Like most undrafted free agents, Locke didn’t make the roster. And he didn’t get a call from another team for four months.
But PJ Locke arrived in Denver in December 2019 as a member of the Broncos’ practice squad with a plan in mind.
Around 7:30 a.m., 90 minutes or so before practices began, Locke brought a question up to Tom McMahon’s second-floor office.
Some days he asked about technique. Some days about positioning. But there was a catch…
“I knew the answer,” Locke told DNVR.
McMahon was the Broncos’ special teams coordinator at the time. He decided which 10 guys he trusted to run down the field and make a tackle on punts and kickoffs. He chose who blocked when it was the other team’s turn to kick. When the coaching staff selected the final few players to place on the roster, McMahon’s voice carried weight.
Locke’s goal was simple: prove to McMahon that he cared more about special teams than any other player on the Broncos’ roster. He was in McMahon’s office as often as possible, sometimes with questions he already knew the answers to. He sprinted through special teams walk-throughs. He did everything he could to stick out. In Locke’s mind, that was the path to a job in the NFL.
He was right.
In 2020, Locke’s second NFL season, he played more special teams snaps than any other Bronco.
In 2021, Locke held the crown again.
In 2022, he finished second behind linebacker Justin Strnad.
Four years after his release from the Steelers, Locke has beaten the average NFL lifespan of 3.3 years, and he’s turned the $2,000 signing bonus into $2.7 million in career earnings.
In other words, his plan worked.
“Hey, I’m in Year 5,” Locke said. “Steady going.”
As time wound down in the first half of the Broncos’ game against the Cardinals last December, Locke lined up on the left side of the field to cover a punt. He faced bracket coverage, with a cornerback straight across from him and Chris Banjo coming from the inside to help.
Locke took an inside release, then jumped back outside, giving himself an angle downfield. Neither blocker caught up with him. He was only a step away when the returner caught the ball…
“I missed the damn tackle,” Locke said. “I forced it to the sideline, which is a plus. But for me, it’s a minus.”
Eight months later, a missed tackle that cost eight yards of field position and didn’t lead to points shouldn’t sting. But this one does.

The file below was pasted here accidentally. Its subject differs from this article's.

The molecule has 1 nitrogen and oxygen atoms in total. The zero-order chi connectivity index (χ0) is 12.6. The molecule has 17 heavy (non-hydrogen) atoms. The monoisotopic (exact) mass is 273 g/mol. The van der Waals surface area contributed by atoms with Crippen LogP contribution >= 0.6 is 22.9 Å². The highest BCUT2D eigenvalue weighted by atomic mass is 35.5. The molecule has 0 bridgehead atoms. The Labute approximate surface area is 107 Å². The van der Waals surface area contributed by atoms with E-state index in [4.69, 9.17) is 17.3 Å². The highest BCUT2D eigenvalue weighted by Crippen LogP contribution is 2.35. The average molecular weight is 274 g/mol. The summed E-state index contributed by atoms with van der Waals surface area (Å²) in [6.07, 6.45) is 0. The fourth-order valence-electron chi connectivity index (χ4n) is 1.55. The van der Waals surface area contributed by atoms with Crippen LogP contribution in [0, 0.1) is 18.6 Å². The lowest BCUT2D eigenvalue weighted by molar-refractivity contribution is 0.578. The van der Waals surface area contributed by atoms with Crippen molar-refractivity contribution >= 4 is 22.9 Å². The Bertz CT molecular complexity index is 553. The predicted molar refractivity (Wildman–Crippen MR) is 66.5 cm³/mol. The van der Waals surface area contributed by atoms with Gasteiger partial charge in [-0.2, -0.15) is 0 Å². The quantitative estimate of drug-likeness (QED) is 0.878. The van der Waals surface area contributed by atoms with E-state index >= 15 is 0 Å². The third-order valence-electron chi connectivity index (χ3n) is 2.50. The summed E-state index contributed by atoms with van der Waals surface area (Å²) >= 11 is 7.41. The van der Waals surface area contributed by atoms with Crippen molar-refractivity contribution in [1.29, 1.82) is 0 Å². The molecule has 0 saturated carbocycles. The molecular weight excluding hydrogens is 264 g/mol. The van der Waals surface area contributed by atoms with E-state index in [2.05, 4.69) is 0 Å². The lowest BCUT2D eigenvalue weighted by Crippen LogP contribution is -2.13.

The play came up in the film room this summer, and Banjo was right there watching with Locke. The 33-year-old is now the Broncos’ assistant special teams coach. Locke looked at him but knew he couldn’t claim the win without the tackle. It was his only missed special teams tackle of the season.
When Payton was rounding out his staff this spring, he says he looked through his old rosters to see if he had any former players who he could be interested in adding. He started with his first team in 2006 and worked his way forward. When he got to 2016, he saw Banjo’s name.
“I see Banjo, and I know that he just played since I covered one of their games for FOX,” Payton said. “I didn’t know if he was going to continue to play. Then I’m still wide awake, so I get my phone out to see if I have Banjo in the phone, and sure enough, I hit call. He answers.”
A few days later, Banjo interviewed for the job. Then he signed on, becoming the third and final piece of the Broncos’ special teams trio. He has tips and tricks that can help players on a play-to-play basis.
“Chris played last year,” Locke said. “He sees it eye-to-eye.”
Kotwica is a veteran coach. He has plenty of special teams coordinating experience. He’s a born leader, an Army captain who piloted helicopters in Bosnia-Herzegovina, Korea and Iraq. He’s more than capable of running the day-to-day coaching and implementation.
Westhoff is at the top of the totem pole. He handles some of the big picture planning. He’s one of the best ever to draw up return blocking schemes, overload blocks and fakes. With constantly changing rules, having his creativity to figure out how to exploit the changes could prove invaluable.